24 mai 2014

Measuring the Future Impact of Mobile Devices on Non-Traditional Learners

The EvoLLLutionBy - EvoLLLution. Adult and non-traditional learners are constantly on the move. Families and professional obligations often times dictate the learning tempo of these students. They may not have the time or resources to physically be on their respective campuses in order to get the services they need. It’s therefore necessary for educators to innovate pathways to keep non-traditional students engaged in their scholarly and extracurricular activities. More...

Posté par pcassuto à 21:13 - - Permalien [#]


Demystifying Data-Driven Approaches: Three Facts

The EvoLLLutionBy  - EvoLLLution. It’s no surprise marketers worldwide are getting more advanced in their approaches toward targeting prospects — potential, current and past customers — and influencers. They’re also actively managing their reputation due to the explosion of social media channels and proliferation of information. More...

Posté par pcassuto à 21:11 - - Permalien [#]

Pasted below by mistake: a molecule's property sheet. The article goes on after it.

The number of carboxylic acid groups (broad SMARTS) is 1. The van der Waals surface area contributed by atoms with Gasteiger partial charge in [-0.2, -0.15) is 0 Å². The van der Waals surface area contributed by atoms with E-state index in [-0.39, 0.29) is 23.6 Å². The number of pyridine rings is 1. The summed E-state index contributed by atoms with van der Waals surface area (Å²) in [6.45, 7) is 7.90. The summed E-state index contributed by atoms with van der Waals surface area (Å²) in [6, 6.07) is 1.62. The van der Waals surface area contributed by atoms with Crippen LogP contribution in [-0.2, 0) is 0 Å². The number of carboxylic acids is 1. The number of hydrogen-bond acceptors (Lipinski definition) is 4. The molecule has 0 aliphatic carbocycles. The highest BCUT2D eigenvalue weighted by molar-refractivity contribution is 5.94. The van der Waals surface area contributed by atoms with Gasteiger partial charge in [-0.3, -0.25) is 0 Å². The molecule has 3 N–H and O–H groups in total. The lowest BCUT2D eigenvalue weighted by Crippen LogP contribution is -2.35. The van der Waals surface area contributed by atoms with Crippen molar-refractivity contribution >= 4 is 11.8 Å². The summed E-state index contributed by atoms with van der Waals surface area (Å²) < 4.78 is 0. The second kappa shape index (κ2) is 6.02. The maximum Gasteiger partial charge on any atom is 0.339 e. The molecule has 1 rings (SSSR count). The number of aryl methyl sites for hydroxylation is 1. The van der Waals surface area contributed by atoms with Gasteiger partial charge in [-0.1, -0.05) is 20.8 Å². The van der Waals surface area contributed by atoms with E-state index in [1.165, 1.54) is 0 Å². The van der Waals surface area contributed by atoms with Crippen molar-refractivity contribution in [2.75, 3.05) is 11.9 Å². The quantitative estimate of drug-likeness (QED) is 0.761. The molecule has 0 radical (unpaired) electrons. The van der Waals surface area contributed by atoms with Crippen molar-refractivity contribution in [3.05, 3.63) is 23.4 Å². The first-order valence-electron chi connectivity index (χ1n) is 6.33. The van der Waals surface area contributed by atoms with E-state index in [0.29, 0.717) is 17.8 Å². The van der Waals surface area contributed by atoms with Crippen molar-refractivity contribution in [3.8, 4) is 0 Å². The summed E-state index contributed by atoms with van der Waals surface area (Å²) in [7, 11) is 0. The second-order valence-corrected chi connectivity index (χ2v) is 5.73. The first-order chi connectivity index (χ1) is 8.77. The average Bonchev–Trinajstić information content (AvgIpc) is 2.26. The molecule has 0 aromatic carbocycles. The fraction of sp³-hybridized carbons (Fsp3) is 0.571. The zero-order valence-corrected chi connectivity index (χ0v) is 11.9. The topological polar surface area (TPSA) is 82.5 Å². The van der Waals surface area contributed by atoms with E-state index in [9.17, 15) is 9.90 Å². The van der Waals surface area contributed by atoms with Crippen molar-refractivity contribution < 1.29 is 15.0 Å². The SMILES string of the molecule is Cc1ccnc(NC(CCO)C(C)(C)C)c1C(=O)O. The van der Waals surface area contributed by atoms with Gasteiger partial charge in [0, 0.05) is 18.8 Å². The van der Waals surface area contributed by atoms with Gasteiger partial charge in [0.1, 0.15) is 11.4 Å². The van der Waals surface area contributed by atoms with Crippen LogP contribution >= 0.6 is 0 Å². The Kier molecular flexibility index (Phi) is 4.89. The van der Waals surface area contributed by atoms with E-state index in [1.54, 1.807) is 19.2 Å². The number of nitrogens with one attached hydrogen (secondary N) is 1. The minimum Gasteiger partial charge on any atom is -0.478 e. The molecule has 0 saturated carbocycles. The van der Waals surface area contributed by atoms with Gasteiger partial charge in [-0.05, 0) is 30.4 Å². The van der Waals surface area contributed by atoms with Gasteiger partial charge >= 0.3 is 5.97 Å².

University Graduates With No Hope For Jobs

By . This article is published courtesy of National Yemen, where the article was originally published.
With the beginning of each new year, Yemeni university graduates stand in front of the offices of the civil service hoping to be lucky enough to get a job or to find their names on the lists of people accepted for employment. Hopes quickly dissipate with the lack of job openings compared to the thousands of applicants competing to have a job. Years of suffering, despair, and waiting, many young people stand helpless because of the inability of the state to hire them. More...

Posté par pcassuto à 21:04 - - Permalien [#]